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Group sex event participation: a link to STI risk among African-American heterosexual men incarcerated in North Carolina
  1. Joy D Scheidell1,
  2. Samuel R Friedman2,
  3. Carol Golin3,
  4. David A Wohl4,
  5. Maria R Khan1
  1. 1Department of Population Health, NYU School of Medicine, New York, New York, USA
  2. 2National Development and Research Institutes, Inc., New York, New York, USA
  3. 3University of North Carolina Chapel Hill, Chapel Hill, North Carolina, USA
  4. 4Division of Infectious Disease, University of North Carolina at Chapel Hill School of Medicine, Chapel Hill, North Carolina, USA
  1. Correspondence to Joy D Scheidell, Department of Population Health, NYU School of Medicine, 227 E 30th Street, 628Q, New York, NY 10016, USA; joy.scheidell{at}nyumc.org

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Group sex events (GSEs) among heterosexuals and other groups may facilitate STI transmission by contributing to rapid partner exchange and links to high-risk partners.1 ,2 Using baseline (in-prison) data from DISRUPT (Disruption of Intimate Stable Relationships Unique to the Prison Term) (n=142), a cohort study conducted among African-American men incarcerated in North Carolina, USA, who were in committed heterosexual relationships at prison entry, we measured preincarceration GSE participation and other …

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Footnotes

  • Contributors JDS conducted the analyses, wrote the first draft of the letter and revised subsequent drafts; SF created the indicators of GSEs in the baseline survey and guided the analyses and interpretation of results; CG is a coinvestigator on project DISRUPT, advised in the conceptualisation of all aspects of the parent study and contributed to the current letter by assisting in interpreting results and writing the letter; DAW is the site principal investigator on Project DISRUPT, oversaw day-to-day operations of the study and contributed to the letter by assisting in interpreting the findings; MRK is the principal investigator of Project DISRUPT, conceptualised and conducted the parent study and guided the current letter analyses. All authors reviewed and revised the original draft of the letter and have approved this version.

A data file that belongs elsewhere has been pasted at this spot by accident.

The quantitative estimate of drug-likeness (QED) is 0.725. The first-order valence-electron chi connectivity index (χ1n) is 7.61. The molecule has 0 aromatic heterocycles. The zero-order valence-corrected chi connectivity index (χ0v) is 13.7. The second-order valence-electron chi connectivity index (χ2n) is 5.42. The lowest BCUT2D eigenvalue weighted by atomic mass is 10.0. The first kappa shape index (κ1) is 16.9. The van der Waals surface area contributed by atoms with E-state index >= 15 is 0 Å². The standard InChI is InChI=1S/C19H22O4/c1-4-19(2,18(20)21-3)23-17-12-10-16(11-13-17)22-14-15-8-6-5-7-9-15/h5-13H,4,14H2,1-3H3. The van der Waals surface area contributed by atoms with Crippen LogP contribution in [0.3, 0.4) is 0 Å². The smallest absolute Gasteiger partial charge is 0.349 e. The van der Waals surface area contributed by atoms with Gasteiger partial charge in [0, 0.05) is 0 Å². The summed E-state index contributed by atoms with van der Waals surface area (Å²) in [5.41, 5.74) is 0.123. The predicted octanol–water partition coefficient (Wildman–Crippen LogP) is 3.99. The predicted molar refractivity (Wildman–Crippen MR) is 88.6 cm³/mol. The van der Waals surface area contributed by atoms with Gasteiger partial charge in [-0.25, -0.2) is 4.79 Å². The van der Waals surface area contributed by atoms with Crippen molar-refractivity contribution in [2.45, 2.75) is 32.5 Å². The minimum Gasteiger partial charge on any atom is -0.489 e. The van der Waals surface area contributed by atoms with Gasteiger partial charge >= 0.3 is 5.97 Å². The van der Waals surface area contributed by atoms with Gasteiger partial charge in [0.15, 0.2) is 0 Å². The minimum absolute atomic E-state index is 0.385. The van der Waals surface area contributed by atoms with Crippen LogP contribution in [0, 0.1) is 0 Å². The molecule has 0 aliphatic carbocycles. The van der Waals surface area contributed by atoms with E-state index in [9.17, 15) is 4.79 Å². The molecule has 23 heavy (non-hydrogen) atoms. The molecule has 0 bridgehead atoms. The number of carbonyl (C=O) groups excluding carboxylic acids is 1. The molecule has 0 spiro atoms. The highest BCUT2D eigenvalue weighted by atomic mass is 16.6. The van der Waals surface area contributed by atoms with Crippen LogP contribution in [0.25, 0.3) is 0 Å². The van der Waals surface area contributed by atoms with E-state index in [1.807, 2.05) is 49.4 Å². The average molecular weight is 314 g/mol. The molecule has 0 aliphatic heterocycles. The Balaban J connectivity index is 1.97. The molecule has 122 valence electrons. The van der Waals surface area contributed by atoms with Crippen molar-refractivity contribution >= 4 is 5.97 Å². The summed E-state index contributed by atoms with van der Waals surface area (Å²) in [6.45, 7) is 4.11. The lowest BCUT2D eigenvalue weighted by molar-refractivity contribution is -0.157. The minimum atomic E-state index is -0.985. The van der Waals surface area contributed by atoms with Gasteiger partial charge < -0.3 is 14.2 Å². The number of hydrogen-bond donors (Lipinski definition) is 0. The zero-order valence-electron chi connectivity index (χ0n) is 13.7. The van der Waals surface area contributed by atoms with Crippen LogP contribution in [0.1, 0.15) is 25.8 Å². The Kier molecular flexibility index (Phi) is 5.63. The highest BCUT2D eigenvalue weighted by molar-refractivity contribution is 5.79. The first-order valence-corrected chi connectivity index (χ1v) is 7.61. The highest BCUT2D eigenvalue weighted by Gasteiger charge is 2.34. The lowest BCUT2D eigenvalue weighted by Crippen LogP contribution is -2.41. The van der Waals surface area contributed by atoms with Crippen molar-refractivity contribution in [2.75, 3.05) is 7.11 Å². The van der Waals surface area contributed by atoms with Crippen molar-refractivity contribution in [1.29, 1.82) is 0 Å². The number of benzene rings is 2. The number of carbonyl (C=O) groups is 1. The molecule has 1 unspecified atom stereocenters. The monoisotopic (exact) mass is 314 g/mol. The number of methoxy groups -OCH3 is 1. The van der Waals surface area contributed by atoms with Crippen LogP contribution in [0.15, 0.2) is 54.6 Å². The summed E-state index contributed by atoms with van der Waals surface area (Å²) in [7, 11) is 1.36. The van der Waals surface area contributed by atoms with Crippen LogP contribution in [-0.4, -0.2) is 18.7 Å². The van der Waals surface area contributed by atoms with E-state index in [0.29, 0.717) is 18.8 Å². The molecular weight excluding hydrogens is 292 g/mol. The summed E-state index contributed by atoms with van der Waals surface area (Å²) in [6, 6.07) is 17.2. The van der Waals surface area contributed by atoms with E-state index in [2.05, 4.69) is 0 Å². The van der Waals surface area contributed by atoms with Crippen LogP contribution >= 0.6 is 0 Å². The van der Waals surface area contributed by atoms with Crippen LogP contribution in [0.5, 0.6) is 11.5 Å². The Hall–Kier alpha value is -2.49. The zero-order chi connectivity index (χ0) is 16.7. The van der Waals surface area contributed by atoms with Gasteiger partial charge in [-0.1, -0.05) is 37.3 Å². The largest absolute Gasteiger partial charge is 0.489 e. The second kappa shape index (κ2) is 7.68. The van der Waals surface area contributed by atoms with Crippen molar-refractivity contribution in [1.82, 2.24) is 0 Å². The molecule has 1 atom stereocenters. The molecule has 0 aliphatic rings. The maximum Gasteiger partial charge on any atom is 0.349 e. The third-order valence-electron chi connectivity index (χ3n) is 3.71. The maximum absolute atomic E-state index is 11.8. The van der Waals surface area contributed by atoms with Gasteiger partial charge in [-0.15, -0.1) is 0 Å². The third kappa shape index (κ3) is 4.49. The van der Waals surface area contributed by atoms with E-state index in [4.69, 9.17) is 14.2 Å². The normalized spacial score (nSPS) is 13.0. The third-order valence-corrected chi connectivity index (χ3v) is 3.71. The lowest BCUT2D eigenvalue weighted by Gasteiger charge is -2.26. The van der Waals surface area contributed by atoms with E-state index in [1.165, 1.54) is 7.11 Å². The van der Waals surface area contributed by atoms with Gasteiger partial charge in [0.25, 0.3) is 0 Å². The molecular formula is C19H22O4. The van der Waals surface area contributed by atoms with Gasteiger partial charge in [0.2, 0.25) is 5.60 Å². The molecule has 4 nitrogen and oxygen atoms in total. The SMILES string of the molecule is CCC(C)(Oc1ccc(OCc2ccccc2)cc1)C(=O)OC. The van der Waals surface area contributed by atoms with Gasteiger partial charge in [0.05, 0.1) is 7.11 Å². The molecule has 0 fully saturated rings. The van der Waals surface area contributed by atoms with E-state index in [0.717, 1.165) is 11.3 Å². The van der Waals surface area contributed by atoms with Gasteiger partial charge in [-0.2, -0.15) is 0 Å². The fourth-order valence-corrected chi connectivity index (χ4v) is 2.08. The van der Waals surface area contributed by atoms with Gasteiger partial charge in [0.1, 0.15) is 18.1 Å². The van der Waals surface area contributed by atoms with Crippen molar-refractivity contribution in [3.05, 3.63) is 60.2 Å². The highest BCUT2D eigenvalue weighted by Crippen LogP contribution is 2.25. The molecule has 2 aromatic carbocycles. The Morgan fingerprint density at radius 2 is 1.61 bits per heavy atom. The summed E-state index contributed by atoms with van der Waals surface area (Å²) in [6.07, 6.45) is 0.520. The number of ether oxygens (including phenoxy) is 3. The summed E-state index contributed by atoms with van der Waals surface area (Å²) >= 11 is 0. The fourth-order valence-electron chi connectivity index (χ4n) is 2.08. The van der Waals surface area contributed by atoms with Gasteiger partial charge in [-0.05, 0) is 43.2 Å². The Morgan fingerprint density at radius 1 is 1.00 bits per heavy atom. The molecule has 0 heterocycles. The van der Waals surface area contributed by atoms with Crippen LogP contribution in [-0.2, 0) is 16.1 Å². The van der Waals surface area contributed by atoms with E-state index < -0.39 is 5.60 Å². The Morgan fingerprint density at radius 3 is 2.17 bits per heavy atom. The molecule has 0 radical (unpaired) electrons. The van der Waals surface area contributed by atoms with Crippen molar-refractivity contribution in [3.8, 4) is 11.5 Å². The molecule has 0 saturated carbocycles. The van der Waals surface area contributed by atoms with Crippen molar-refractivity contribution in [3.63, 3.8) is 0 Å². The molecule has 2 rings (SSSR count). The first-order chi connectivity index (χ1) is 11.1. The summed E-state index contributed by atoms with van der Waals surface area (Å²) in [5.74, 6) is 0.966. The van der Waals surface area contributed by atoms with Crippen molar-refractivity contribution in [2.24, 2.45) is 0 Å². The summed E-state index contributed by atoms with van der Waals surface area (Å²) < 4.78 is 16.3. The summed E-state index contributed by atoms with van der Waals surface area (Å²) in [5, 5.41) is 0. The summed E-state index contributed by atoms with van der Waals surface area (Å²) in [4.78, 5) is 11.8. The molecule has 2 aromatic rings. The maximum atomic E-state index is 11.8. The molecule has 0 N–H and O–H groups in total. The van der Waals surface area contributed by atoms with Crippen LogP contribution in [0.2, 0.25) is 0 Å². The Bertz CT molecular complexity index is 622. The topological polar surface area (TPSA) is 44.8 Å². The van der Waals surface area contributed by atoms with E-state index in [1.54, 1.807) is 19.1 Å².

• Funding National Institute on Drug Abuse (R01DA028766).

  • Competing interests None declared.

  • Ethics approval New York University School of Medicine Institutional Review Board (i14-01540).

  • Provenance and peer review Not commissioned; internally peer reviewed.

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